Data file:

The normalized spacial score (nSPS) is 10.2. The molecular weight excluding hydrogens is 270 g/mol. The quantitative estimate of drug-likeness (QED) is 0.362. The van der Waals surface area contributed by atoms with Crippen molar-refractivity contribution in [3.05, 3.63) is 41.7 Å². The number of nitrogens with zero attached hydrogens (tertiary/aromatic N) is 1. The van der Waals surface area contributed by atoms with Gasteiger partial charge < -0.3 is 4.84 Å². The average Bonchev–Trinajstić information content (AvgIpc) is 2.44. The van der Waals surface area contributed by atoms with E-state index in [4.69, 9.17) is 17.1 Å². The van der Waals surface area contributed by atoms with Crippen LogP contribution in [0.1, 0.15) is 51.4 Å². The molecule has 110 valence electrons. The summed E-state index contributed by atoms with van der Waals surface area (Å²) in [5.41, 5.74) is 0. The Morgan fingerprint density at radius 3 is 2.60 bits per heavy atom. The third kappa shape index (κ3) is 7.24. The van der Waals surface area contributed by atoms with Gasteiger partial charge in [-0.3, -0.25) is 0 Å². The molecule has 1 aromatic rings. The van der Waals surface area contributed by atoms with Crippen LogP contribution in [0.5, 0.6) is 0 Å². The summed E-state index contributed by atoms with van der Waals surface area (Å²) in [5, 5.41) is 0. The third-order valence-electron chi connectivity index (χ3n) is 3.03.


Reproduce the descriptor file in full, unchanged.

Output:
The normalized spacial score (nSPS) is 10.2. The molecular weight excluding hydrogens is 270 g/mol. The quantitative estimate of drug-likeness (QED) is 0.362. The van der Waals surface area contributed by atoms with Crippen molar-refractivity contribution in [3.05, 3.63) is 41.7 Å². The number of nitrogens with zero attached hydrogens (tertiary/aromatic N) is 1. The van der Waals surface area contributed by atoms with Gasteiger partial charge < -0.3 is 4.84 Å². The average Bonchev–Trinajstić information content (AvgIpc) is 2.44. The van der Waals surface area contributed by atoms with E-state index in [4.69, 9.17) is 17.1 Å². The van der Waals surface area contributed by atoms with Crippen LogP contribution in [0.1, 0.15) is 51.4 Å². The molecule has 110 valence electrons. The summed E-state index contributed by atoms with van der Waals surface area (Å²) in [5.41, 5.74) is 0. The Morgan fingerprint density at radius 3 is 2.60 bits per heavy atom. The third kappa shape index (κ3) is 7.24. The van der Waals surface area contributed by atoms with Gasteiger partial charge in [-0.3, -0.25) is 0 Å². The molecule has 1 aromatic rings. The van der Waals surface area contributed by atoms with Crippen LogP contribution in [0.5, 0.6) is 0 Å². The summed E-state index contributed by atoms with van der Waals surface area (Å²) in [5, 5.41) is 0. The third-order valence-electron chi connectivity index (χ3n) is 3.03.